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  Sunday, July 23, 2017  
   
 

 
  


Trash to Treasure

Sea Glass, frosty bits of colored shards

Tossed and tumbled by the waves.

Discards of mankind thrown back upon the shore

Now trash to treasure in my hands.

— Deb Weissler 2008

 

When the winter doldrums descend and the only bit of color in the yard are a few winter berries and the winter Daphne has yet to put forth its fragrant blooms, I look to my dining room window for a brilliant pop of color that brings forth memories of long days, warm breezes and soft sand. A glass jar filled with jewel-like colors sparkle in the sun: emerald, sapphire, topaz, diamond and ruby. Sea glass, polished and frosted like only nature can create.

The beaches of the Chesapeake Bay and its tributaries contain a treasure trove that to the uninitiated may appear as so much worthless trash. Discarded by man, caressed and scoured by sand and sea, and tossed by storm tides upon the beach, sea glass is a beachcomber’s delight.

If the storm has been generous the beach is littered with new and old glass alike. A recent late October nor’easter yielded a mother lode that clattered and tinkled over shells and pebbles as the retreating tide reclaimed its treasure. A frosted aqua bottle top, a glass bottle stopper, and an emerald chunk of bonfire glass were scattered among the other detritus left behind at the high watermark.

A molten mix of sand, soda and lime, the glass is completing its evolutionary journey full circle. Tossed into the sea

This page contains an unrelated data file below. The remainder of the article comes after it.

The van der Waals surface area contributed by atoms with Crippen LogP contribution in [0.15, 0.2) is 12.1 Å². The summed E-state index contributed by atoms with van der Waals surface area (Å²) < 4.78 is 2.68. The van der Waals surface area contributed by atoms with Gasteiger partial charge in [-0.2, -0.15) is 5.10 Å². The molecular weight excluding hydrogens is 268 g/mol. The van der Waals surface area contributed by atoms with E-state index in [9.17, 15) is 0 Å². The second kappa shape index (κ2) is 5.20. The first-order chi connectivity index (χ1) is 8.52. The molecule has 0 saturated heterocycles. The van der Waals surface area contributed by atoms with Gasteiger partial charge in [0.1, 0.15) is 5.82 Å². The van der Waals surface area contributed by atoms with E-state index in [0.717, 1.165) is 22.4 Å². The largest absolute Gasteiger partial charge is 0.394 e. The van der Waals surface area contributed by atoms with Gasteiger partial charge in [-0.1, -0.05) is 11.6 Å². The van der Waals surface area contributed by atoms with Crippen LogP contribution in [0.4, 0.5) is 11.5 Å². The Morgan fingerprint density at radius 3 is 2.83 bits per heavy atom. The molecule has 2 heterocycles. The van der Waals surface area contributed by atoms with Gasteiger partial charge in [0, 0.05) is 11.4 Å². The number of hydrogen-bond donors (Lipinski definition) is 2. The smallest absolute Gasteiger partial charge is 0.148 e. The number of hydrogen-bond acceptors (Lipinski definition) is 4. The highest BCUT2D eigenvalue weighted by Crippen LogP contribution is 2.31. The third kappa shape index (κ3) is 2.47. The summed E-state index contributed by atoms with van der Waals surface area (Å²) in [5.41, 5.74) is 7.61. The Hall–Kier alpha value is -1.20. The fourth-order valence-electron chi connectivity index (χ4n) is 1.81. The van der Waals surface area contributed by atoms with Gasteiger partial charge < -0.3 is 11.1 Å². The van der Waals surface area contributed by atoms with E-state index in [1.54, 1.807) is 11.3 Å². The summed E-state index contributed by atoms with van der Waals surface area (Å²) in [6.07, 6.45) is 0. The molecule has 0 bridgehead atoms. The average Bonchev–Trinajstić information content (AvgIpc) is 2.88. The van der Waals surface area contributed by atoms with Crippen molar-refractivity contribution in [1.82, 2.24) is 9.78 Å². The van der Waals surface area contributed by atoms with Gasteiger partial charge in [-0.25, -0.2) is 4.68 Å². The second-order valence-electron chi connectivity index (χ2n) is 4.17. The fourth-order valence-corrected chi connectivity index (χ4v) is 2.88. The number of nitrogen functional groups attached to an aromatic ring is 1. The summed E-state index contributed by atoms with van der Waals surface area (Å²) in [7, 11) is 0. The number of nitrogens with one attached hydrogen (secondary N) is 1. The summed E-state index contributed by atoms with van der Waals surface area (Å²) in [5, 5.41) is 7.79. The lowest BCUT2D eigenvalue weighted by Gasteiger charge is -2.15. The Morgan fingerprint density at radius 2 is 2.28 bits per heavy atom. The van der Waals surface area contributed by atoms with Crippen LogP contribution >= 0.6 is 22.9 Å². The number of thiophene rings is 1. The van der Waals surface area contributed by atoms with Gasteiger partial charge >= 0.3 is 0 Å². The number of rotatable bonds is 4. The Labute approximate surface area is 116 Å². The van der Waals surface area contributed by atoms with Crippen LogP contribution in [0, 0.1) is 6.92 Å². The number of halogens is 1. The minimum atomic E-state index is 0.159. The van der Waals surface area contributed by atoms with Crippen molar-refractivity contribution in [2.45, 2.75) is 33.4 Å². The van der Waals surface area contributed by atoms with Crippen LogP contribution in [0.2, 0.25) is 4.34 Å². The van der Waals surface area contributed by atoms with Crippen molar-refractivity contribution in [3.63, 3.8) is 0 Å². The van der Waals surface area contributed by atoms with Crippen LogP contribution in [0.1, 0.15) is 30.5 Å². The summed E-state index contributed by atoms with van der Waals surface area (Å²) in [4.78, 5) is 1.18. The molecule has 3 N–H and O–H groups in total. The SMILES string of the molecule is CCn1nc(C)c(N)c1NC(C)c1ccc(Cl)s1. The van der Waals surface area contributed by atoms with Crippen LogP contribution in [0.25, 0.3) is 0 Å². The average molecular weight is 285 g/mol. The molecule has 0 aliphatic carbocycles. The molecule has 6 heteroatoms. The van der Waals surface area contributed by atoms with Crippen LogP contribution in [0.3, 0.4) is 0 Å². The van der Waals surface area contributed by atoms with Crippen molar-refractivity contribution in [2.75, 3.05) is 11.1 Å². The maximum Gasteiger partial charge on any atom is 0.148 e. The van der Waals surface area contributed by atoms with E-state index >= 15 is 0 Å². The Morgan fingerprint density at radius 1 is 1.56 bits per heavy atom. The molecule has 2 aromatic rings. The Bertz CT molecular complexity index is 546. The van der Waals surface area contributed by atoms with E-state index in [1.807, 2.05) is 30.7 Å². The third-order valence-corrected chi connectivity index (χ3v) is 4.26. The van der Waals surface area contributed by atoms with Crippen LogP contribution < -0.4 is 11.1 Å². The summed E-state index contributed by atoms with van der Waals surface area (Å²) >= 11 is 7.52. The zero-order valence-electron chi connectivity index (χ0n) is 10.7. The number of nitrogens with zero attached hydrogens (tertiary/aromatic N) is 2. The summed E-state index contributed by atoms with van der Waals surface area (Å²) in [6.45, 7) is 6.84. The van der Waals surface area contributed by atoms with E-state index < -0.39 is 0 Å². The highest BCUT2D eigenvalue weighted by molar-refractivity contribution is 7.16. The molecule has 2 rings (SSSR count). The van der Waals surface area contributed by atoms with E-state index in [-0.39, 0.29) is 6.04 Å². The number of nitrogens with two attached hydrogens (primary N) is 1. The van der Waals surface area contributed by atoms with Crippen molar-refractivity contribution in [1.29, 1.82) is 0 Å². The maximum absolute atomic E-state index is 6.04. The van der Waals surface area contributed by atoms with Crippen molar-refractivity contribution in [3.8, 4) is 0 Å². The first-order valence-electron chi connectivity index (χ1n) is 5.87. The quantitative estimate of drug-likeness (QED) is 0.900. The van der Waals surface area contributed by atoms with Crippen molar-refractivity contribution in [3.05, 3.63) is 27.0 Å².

or upon the shore, the glass is broken, tumbled smooth, and frosted by tide and sand, etched by brine, and recycled. If overlooked by beachcombers, it will eventually be turned back into sand.

So where did all this glass come
from, what was it, and how long was it underwater before surfacing? It’s a bit of archaeology in a bottle. For generations, glass has been toss overboard from boats, buried in coastal landfills, thrown into bonfires, or sunk in shipwrecks. Whiskey, soda, wine and beer bottles, snuff jars, patent medicine and bitters bottles, inkwells, insulators, marbles, porcelain doll parts, and ceramics by the ton have found its way into the Bay.

With the advent of recycling and widespread use of plastic containers, sea glass is becoming scarcer, and glass produced today lacks the rainbow of colors and the variations that were produced a century or more ago. Today’s commercial glass is predominantly clear, brown or green and uniformly produced. Spotting a shard of cobalt blue, red or yellow glass is a true find!

Colors provide enormous clues as to its origin. The cobalt blue of medicine bottles; the rare and coveted red of lanterns and depression glass; and rarer still is black glass that when held up to the light is really a deep olive green and filled with bubbles. Turquoise may once have been a flask or piece of art glass; rarer yet the orange of old tableware and carnival glass. Yellow, teal, gray, pink and amethyst all provide hints, not only to their age and origin but to the chemical formulations that created them.

Those of us old enough to remember glass alka seltzer bottles have no trouble recognizing the potential source of cobalt glass that comes from adding cobalt oxide to a molten glass mix. Traces of copper, oxide of iron and, occasionally, gold chloride in powder form produced rare red glass so coveted by sea glass collectors. Old Schlitz beer bottles yield beautiful ruby red nuggets.